Greek suspects in Rubens case conditionally released
A Greek prosecutor on Tuesday ordered the conditional release of two suspects found in possession of a 17th-century oil sketch attributed to Flemish master Peter Paul Rubens, a justice source said.
The suspects, a 40-year-old television show host and a 65-year-old former antiquarian, were released with travel bans as Belgian art authorities have yet to file a claim for the painting, the source told AFP.
Prosecutors have filed money-laundering charges against the pair.
The Greek culture ministry has kept information on the case to a trickle since announcing the artwork's discovery on Thursday.
No image of the seized painting has been officially released and its presentation has been pending for days, fueling debate as to whether it was actually painted by Rubens or by one of his followers.
On Monday, the ministry identified the painting as "The Calydonian Boar Hunt" by Rubens himself, adding that its conclusion was based on "evidence on the artwork following cooperation with Belgian authorities."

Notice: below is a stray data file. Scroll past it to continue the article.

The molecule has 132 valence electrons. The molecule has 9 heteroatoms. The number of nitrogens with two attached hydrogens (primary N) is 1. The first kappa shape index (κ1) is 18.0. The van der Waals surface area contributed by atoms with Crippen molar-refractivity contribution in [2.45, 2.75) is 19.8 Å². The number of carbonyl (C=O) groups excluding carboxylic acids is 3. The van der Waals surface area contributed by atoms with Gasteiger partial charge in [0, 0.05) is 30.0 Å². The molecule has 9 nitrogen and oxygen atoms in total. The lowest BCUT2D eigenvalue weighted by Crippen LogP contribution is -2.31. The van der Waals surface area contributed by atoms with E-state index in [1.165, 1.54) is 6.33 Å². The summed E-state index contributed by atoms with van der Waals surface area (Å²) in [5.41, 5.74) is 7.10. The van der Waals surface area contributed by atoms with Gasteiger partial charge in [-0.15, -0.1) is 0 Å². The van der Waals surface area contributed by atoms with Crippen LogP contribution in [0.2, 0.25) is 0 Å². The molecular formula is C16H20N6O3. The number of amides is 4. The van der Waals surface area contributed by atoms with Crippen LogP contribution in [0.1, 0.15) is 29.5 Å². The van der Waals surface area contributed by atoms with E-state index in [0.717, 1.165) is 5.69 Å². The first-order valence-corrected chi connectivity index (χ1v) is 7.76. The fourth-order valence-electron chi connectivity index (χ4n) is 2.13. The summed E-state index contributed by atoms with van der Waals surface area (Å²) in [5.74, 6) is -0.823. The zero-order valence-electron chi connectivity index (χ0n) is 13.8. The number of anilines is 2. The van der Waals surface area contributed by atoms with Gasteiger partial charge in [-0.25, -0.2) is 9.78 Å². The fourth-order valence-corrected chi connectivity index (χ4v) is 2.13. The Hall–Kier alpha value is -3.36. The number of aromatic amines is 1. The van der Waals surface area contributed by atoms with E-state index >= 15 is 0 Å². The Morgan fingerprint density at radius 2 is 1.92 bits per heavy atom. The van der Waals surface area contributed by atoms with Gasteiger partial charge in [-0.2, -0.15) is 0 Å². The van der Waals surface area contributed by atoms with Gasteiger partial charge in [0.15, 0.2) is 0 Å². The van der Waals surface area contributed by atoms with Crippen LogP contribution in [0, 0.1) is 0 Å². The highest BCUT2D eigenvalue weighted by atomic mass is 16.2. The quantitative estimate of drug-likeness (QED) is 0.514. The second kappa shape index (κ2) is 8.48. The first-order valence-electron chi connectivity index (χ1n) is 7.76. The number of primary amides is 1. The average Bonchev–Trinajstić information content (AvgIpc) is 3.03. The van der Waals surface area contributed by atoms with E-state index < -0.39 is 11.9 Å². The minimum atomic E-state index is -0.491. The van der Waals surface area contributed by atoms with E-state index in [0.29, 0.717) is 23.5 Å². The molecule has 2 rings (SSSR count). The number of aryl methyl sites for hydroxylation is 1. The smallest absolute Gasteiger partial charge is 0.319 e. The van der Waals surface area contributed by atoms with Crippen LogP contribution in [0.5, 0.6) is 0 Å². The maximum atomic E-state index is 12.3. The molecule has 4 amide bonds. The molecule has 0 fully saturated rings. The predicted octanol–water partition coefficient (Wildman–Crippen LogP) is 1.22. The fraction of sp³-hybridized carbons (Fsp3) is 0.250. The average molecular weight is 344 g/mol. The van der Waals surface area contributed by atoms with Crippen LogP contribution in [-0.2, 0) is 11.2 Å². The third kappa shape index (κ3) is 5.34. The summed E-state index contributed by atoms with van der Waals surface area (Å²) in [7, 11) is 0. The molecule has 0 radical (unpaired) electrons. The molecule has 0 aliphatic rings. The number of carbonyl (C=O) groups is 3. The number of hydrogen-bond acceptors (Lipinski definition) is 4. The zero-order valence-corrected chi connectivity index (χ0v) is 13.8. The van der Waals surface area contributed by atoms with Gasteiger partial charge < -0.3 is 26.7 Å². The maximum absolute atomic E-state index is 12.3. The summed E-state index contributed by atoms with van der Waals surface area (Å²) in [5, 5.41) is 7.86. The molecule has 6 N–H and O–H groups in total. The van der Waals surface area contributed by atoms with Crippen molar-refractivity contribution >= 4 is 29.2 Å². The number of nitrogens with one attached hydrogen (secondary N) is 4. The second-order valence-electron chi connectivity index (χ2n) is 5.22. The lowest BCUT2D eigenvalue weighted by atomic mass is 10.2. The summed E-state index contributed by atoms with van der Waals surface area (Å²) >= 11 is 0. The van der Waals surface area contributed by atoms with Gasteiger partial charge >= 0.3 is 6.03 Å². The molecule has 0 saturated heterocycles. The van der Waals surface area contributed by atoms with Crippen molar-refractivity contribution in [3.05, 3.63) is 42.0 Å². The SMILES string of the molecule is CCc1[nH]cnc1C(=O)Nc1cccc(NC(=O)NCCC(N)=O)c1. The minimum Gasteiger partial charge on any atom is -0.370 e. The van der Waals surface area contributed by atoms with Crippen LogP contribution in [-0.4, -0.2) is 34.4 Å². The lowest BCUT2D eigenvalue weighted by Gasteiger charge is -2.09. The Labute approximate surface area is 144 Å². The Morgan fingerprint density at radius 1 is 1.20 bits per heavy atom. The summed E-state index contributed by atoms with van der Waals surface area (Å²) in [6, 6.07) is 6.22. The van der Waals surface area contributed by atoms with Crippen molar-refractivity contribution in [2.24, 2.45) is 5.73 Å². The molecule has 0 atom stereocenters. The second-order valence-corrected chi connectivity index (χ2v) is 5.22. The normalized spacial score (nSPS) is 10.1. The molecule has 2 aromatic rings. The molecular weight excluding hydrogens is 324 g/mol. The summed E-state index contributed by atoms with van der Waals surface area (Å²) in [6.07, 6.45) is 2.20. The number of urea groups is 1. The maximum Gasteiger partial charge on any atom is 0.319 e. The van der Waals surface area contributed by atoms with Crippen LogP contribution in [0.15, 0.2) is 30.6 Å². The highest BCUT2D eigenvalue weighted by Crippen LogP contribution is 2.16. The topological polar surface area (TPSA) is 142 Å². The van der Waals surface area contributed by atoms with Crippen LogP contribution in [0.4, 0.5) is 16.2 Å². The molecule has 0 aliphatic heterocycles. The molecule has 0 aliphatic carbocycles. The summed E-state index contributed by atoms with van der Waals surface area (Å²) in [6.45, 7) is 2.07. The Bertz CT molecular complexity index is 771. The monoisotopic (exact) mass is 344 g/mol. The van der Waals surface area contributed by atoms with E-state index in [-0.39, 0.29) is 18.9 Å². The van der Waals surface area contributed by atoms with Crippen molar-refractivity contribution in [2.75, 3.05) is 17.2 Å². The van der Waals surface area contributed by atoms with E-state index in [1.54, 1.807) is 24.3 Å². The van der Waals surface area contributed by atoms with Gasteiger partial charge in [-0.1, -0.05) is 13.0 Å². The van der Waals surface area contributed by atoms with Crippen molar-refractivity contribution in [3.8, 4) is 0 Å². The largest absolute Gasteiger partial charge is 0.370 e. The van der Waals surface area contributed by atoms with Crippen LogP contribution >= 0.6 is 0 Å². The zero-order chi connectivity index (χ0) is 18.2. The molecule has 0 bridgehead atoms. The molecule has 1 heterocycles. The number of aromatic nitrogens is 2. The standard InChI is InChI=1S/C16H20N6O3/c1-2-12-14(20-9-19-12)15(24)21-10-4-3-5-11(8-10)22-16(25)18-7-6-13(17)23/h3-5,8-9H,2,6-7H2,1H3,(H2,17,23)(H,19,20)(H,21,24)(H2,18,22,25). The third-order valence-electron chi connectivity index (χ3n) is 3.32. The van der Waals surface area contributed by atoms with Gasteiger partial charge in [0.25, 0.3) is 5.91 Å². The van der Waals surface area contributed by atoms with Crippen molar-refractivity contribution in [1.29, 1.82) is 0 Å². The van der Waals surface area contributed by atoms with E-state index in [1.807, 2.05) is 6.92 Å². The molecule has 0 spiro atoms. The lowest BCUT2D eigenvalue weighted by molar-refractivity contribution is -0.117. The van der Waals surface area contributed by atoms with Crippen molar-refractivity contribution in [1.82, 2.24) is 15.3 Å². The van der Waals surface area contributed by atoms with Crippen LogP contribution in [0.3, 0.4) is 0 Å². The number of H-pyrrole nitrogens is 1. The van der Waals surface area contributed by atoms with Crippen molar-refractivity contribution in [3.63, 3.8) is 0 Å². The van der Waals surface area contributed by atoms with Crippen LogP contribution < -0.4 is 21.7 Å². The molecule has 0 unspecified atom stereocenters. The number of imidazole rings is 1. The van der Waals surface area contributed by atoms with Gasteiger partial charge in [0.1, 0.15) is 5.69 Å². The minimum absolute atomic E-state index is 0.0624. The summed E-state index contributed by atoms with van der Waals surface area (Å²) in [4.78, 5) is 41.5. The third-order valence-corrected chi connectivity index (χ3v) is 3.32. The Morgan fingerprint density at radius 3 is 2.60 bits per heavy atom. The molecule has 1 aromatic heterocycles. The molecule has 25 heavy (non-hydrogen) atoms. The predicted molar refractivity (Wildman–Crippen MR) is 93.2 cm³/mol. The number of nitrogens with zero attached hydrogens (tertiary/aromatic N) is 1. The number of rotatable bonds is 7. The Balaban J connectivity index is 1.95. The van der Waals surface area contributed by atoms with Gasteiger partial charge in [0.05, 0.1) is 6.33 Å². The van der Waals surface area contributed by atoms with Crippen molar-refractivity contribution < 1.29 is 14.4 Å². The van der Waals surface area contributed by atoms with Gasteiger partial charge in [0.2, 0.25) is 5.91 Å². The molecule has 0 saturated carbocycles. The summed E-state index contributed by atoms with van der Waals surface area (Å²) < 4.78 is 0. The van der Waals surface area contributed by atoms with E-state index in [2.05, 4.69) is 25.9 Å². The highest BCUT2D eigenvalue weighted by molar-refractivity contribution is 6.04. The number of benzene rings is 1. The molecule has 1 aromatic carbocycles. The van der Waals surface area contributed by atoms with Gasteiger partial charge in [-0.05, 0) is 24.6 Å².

The Fine Arts Museum of Ghent in Belgium's Flemish north, from where the painting was snatched in 2001, has noted that "The Calydonian Boar Hunt", is now attributed to one of Rubens's followers.
The 65-year-old man and 40-year-old woman were caught by police officers posing as potential buyers. They both deny any link to the theft.
The woman from Rhodes said she was offered the work by an Italian lover in 2003 who said it was a copy, while the ex-dealer said he too was unaware of the painting's history.
The Ghent museum was the victim of a robbery in 2001 when thieves grabbed two paintings.
On their way out, the robbers dropped one of the artworks, "The Flagellation of Christ", but ran away with "The Calydonian Boar Hunt".
While the dropped painting is a genuine Rubens, the museum said the other piece was probably copied by one of the painter's assistants from the original oil sketch, which is not in a private collection.
At the time of the theft it was worth an estimated 200,000 euros ($283,000).
© 2011 AFP